Is the idea that the universe and everything in it—including life—came to be and then evolved by solely natural causes “just a theory”? Or is it something else entirely?
Sir Karl Popper (1902–1994) is regarded as one of the 20th Century’s greatest philosophers of science. Few, if any, knew the implications of evolution better than he. His answer to the above questions is telling. He called evolution, taken in the broadest possible sense, a “metaphysical research program” (Werner Gitt, In the Beginning Was Information, chapter 6.4, paragraph 11). What did Popper mean?
If evolution, taken in that broad sense, were simply a physical research program, then it would limit itself to studying the physical origins and history of the universe and of life within it. Then evolution really would be “just a theory”—a scientific explanation of physical reality that could be tested and, should the physical facts demand it, disproved. But Popper called evolution a metaphysical research program—an attempt to address questions which actually are beyond the scope of natural science. Among those questions are: What is the origin of the universe? What is its first cause? What is the ultimate reason for the existence of the universe? Is its existence even necessary? If those questions sound familiar, they should. They are the same questions religious people ask, all around the world. These same questions are asked by scientists who believe in special creation and intelligent design, rather than in evolution.
We humans were not there to witness the origin of the universe or of life within it. We can only compare explanations of origins to see which fits the physical facts best. This gives us grounds for faith in what is unseen—in such things as what the origin of the universe, and of life within it, really are.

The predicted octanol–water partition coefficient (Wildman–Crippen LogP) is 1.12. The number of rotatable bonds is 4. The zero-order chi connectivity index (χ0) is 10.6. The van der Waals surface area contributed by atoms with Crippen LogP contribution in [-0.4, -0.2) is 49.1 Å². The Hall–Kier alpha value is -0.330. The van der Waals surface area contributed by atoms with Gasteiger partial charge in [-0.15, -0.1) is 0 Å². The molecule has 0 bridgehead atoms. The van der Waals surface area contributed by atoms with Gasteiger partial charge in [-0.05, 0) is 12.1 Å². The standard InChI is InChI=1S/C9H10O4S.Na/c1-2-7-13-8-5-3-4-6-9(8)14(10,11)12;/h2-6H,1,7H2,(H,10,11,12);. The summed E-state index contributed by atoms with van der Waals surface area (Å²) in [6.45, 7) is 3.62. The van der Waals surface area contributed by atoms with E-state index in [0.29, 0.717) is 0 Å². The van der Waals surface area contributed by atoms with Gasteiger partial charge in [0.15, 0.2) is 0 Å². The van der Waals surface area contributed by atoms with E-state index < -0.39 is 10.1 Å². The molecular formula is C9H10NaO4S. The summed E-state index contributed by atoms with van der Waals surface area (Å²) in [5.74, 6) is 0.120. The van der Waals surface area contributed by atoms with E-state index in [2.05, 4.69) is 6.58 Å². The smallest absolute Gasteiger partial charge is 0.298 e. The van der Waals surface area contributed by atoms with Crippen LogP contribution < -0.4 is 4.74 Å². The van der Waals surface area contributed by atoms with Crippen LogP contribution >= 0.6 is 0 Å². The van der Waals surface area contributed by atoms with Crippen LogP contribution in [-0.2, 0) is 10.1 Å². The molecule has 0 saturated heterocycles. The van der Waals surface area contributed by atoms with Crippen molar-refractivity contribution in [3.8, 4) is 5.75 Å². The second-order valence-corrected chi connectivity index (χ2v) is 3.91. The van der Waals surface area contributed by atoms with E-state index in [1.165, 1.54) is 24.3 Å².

Consider then the precise and intricate molecular machinery that operates in every living cell (as in this YouTube video). This machinery requires equally precise and intricate instructions, likewise “coded” in molecules, to produce. In all of human experience, only special creation by an intelligent designer can account for the existence of information, let alone that degree and kind of it. Put another way, only life has been observed to create life. Time, chance, and natural laws have never been observed to do so.
How do evolutionists respond when faced with the same evidence? Sometimes simply by repeating to each other, and to the public, that what looks like the results of special creation and intelligent design really are not! They then try to think of ways that time, chance, and natural laws could come up with the same results.
Much the same happens when scientists address the origin of the universe itself. Natural laws as we know them began when the universe began—not sooner. Again, in all of our experience, the existence of law demands a creative, intelligent lawgiver—in the case of the universe, a supernatural one. Evolutionists are forced to look for some prior natural state of existence instead. They have yet to find one, for all their ideas about what such a prior state might have been like.
Which “metaphysical research program” fits the facts best, then: one that seeks to affirm the truth of evolution by natural causes—or one that seeks to affirm the truth of special creation and intelligent design? The first implies there is no ultimate purpose for the universe or life within it. The second implies there is such a purpose, because, in all our experience, design demands a designer as well as a purpose for that design.
Our free booklet The Real God: Proofs and Promises is just one of our resources which show how the physical world reveals and confirms the “eternal power and Godhead” of the invisible Creator (Romans 1:20). Be sure to order your copy today.